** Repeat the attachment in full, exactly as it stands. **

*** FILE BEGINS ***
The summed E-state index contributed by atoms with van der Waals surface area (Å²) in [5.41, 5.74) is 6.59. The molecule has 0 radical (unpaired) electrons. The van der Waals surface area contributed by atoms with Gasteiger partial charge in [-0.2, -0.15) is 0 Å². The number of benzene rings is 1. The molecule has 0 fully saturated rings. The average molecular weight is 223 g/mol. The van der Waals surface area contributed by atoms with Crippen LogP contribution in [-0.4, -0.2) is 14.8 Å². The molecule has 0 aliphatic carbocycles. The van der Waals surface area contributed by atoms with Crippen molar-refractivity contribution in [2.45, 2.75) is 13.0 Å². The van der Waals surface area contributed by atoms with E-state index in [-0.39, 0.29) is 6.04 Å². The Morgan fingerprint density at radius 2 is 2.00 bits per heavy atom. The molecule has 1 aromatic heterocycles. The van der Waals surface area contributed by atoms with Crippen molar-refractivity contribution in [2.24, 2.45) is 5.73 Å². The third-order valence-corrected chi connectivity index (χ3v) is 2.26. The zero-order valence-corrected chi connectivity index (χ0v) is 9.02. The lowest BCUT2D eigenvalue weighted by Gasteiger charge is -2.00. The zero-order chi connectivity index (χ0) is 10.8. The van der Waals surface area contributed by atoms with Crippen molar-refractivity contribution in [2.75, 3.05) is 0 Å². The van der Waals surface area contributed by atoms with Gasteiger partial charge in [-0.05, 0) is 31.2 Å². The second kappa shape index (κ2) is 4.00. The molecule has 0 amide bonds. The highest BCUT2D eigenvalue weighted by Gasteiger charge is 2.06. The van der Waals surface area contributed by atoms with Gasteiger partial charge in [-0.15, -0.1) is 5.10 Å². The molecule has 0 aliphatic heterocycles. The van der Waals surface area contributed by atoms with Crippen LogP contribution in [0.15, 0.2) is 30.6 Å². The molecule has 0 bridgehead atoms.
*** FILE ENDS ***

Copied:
The summed E-state index contributed by atoms with van der Waals surface area (Å²) in [5.41, 5.74) is 6.59. The molecule has 0 radical (unpaired) electrons. The van der Waals surface area contributed by atoms with Gasteiger partial charge in [-0.2, -0.15) is 0 Å². The number of benzene rings is 1. The molecule has 0 fully saturated rings. The average molecular weight is 223 g/mol. The van der Waals surface area contributed by atoms with Crippen LogP contribution in [-0.4, -0.2) is 14.8 Å². The molecule has 0 aliphatic carbocycles. The van der Waals surface area contributed by atoms with Crippen molar-refractivity contribution in [2.45, 2.75) is 13.0 Å². The van der Waals surface area contributed by atoms with E-state index in [-0.39, 0.29) is 6.04 Å². The Morgan fingerprint density at radius 2 is 2.00 bits per heavy atom. The molecule has 1 aromatic heterocycles. The van der Waals surface area contributed by atoms with Crippen molar-refractivity contribution in [2.24, 2.45) is 5.73 Å². The third-order valence-corrected chi connectivity index (χ3v) is 2.26. The zero-order valence-corrected chi connectivity index (χ0v) is 9.02. The lowest BCUT2D eigenvalue weighted by Gasteiger charge is -2.00. The zero-order chi connectivity index (χ0) is 10.8. The van der Waals surface area contributed by atoms with Crippen molar-refractivity contribution in [2.75, 3.05) is 0 Å². The van der Waals surface area contributed by atoms with Gasteiger partial charge in [-0.05, 0) is 31.2 Å². The second kappa shape index (κ2) is 4.00. The molecule has 0 amide bonds. The highest BCUT2D eigenvalue weighted by Gasteiger charge is 2.06. The van der Waals surface area contributed by atoms with Gasteiger partial charge in [-0.15, -0.1) is 5.10 Å². The molecule has 0 aliphatic heterocycles. The van der Waals surface area contributed by atoms with Crippen LogP contribution in [0.15, 0.2) is 30.6 Å². The molecule has 0 bridgehead atoms.